Gary Begnaud discusses financial mistakes young workers should avoid

Gary Begnaud of New Jersey, Executive Vice President/Wealth Management, Financial Advisor at Begnaud Wealth Management Group of Janney Montgomery Scott, LLC is designated as a Certified Retirement Planning Counselor as well as a Certified Divorce Financial Analyst and is at servicing customers for over 35 years. years. Gary Begnaud finds that many people in their 30s and 40s are often overwhelmed with the idea of ​​saving enough money to retire one day and in this article; Begnaud advises on common pitfalls to avoid at this stage of life.

When people are young and just starting out in the workforce, retirement can seem a long way off. However, this is happening faster than expected – and many are unprepared. According to recent surveys, 48% of adults are not actively saving for retirement, and those who do contribute to an employer-sponsored 401(K) plan or savings account.

On top of that, two-thirds of adults have not sought professional retirement planning advice, although around 54% say they feel they would benefit from such advice.

Preparation is key, and planning for retirement is never too early. Here, New Jersey’s Gary Begnaud outlines some common mistakes young workers can make in their retirement planning — and how to fix them.

Do not be aggressive from the start

Yes, it’s hard to focus on retirement when it’s four or five decades away. But Gary Begnaud explains that starting early literally pays off.

Every dollar invested in a retirement plan or retirement savings when you are in your 30s will benefit from 10 to 20 more years of accrued interest than what is invested in retirement savings when you are 40 or 50 . Start early and save as much as possible each month.

Also, if an employer offers a 403(b) or 401(k) plan, take advantage of it and save at least the minimum amount needed to trigger a match from an employer. With this approach, there are guaranteed returns.

Financial advisors also agree that if one can transfer a 401(k) to a new job, it’s better than cashing it in. Gary Begnaud explains that if an employer doesn’t offer such plans, consider starting an IRA that can be automatically funded by taking a certain amount from a checking account.

Being underinsured

Gary Begnaud reports that young people tend not to prioritize assertiveness. It’s easy to ignore when you feel like it’s not necessary if you’re in good health and there’s no spouse or children to consider. But having insurance isn’t just a bonus, it’s vital.

A small medical emergency can be financially crippling and derail retirement planning. Rental insurance can get you back on your feet quickly after a fire, flood or theft. When there are children and a spouse, term life insurance may be the best way to protect them if the unimaginable happens.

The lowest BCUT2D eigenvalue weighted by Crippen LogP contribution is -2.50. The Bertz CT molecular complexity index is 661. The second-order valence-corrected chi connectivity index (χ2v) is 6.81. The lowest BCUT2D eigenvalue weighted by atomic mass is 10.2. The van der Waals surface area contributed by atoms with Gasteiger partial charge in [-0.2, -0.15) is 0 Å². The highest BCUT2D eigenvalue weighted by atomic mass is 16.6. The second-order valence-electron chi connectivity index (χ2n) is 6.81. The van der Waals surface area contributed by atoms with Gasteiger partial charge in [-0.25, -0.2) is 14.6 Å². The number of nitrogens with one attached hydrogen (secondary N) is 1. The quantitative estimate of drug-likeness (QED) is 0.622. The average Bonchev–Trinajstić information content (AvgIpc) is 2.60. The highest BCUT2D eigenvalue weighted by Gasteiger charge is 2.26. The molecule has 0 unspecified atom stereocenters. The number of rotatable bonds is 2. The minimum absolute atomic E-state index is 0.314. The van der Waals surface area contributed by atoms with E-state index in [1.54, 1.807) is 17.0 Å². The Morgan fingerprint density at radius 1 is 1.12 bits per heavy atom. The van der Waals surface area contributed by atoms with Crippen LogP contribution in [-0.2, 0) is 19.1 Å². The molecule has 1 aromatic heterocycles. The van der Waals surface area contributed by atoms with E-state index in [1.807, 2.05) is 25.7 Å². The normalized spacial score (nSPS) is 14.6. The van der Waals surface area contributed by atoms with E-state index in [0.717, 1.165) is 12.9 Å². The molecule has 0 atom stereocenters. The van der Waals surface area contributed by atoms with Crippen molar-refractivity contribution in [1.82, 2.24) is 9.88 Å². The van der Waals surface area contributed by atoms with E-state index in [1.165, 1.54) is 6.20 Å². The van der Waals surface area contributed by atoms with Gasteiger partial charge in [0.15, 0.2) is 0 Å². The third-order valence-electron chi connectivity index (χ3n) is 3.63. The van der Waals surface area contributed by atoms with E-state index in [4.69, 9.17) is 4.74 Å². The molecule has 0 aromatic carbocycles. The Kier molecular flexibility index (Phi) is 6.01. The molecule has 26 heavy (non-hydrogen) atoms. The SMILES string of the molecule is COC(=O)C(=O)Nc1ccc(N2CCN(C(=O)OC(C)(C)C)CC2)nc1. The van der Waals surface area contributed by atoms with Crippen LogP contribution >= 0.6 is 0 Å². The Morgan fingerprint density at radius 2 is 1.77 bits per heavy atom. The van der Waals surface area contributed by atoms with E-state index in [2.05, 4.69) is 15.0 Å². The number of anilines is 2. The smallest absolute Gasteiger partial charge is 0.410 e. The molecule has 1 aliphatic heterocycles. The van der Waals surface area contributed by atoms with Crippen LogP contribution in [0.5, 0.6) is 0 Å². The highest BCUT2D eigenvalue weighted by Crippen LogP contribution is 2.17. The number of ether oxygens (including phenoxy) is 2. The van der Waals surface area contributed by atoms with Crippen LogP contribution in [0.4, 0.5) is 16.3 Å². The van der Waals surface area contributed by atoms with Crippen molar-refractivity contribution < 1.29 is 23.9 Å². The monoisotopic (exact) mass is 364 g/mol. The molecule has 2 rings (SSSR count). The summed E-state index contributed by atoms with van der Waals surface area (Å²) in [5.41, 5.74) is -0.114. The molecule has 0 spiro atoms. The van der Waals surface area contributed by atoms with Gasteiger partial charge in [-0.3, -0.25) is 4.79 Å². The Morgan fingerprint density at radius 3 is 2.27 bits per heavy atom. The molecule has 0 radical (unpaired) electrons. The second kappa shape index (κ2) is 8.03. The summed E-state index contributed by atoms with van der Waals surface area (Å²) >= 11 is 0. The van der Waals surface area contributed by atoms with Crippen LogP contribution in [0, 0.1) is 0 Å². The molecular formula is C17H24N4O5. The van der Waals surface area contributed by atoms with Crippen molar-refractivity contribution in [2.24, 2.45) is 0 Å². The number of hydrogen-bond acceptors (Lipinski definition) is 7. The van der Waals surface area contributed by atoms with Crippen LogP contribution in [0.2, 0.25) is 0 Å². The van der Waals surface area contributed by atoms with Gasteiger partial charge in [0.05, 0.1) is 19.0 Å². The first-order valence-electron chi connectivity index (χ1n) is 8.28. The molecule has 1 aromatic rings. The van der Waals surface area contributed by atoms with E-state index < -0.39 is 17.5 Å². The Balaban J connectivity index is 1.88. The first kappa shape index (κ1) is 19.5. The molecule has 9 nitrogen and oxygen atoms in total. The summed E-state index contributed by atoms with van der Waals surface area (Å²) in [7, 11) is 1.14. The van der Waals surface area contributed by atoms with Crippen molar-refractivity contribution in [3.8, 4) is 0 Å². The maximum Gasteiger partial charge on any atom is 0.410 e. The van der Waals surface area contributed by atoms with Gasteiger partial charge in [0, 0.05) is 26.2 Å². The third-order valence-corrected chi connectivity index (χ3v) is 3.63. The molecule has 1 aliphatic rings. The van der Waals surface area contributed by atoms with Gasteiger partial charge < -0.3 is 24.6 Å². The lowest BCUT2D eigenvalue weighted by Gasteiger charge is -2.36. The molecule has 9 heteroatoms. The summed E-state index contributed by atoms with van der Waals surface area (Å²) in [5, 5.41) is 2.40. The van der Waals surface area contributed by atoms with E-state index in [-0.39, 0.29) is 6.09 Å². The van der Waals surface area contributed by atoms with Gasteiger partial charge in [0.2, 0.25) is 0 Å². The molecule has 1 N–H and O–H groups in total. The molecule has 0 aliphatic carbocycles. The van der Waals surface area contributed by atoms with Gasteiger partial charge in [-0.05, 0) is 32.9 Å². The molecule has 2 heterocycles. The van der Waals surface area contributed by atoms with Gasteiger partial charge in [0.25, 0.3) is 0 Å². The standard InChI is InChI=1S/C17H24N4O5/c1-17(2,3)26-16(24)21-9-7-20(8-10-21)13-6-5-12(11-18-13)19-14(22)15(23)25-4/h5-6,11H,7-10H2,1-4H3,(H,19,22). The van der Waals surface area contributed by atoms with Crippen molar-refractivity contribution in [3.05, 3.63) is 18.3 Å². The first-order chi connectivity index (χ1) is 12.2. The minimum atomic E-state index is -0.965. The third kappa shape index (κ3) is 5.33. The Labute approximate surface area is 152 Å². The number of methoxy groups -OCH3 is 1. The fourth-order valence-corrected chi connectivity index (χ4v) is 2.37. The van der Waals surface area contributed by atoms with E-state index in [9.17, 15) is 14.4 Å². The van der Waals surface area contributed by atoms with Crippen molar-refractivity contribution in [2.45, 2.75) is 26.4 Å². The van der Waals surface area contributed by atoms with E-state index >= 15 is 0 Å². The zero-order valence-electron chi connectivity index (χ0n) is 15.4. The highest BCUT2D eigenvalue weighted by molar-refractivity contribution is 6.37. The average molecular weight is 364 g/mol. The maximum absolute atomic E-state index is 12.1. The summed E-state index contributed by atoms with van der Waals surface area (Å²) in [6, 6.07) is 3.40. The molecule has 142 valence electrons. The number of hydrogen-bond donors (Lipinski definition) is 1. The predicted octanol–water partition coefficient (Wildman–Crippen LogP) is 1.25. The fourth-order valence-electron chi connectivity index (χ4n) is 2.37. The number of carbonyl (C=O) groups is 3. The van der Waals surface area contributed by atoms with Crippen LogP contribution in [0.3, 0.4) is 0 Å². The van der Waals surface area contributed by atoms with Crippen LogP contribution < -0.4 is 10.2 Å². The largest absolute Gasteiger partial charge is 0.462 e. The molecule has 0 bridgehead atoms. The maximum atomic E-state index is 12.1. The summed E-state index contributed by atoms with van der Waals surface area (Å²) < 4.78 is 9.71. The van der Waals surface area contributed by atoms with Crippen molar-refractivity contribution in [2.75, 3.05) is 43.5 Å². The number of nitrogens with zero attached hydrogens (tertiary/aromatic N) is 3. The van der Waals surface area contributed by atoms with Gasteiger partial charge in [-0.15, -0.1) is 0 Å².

Not thinking strategically about investments

Gary Begnaud of New Jersey explains that a Roth IRA or traditional IRA and a 401(k) aren’t the only investment opportunities to consider. Do your homework and decide which investments are right for you. There are more options for IRA investments with a self-directed IRA, for example.

It may also be helpful to speak with a financial advisor about the possibilities of exchange-traded funds, which have low fees, or index mutual funds. Don’t blindly jump into trendy investments, such as cryptocurrency, or mutual funds that can perform poorly if not actively and properly managed.

A trusted financial advisor should steer a client in the right direction, says Gary Begnaud, which usually means a responsible mix of stocks, bonds and cash, including long and short-term, small-cap securities. , mid-cap, large-cap and international.

Ignore Debt

Gary Begnaud explains that there is a good chance that if you are human and of a certain age, there will be debt, whether it is because of credit card use, student loans or more. Debt is easy to put aside when you’re young. It also accumulates easily and can have a big impact on retirement savings.

Instead, establish an emergency savings fund that can cover any kind of unexpected expenses to avoid getting into debt as much as possible. Also, come up with a plan within a budget to pay off the debt, whether targeting the most expensive debt first and working from there or whether it’s more manageable to start with the smaller totals debt.

Either way, take care of it as soon as possible.

Applying for Social Security Too Soon

An easy rule to follow: the longer the wait for the filing of the social security application, the higher the compensation will be. While people can first choose to file their tax return at age 62, Gary Begnaud explains that full retirement begins around age 66 or 67 – and reporting can occur until age 70.

At age 70, the maximum benefit is reached. If we can wait until then, do it.

Thinking that you will continue to work

Gary Begnaud of New Jersey notes that while many people decide to work at least part-time during retirement, it’s unwise to assume that any type of income stream is vested when they reach retirement age. While it is certainly possible to land a job after retirement, one cannot predict the impact of a potential health problem or family needs, as well as the state of the economy decades later.

A goal can certainly be to work in retirement, but it’s best to plan as if that weren’t an option.

Begnaud Wealth Management Group
by Janney Montgomery Scott, LLC
701 East Gate Drive, Suite 210
Mount Laurel, New Jersey 08054
[email protected]
(Member: NYSE, FINRA, SPIC)

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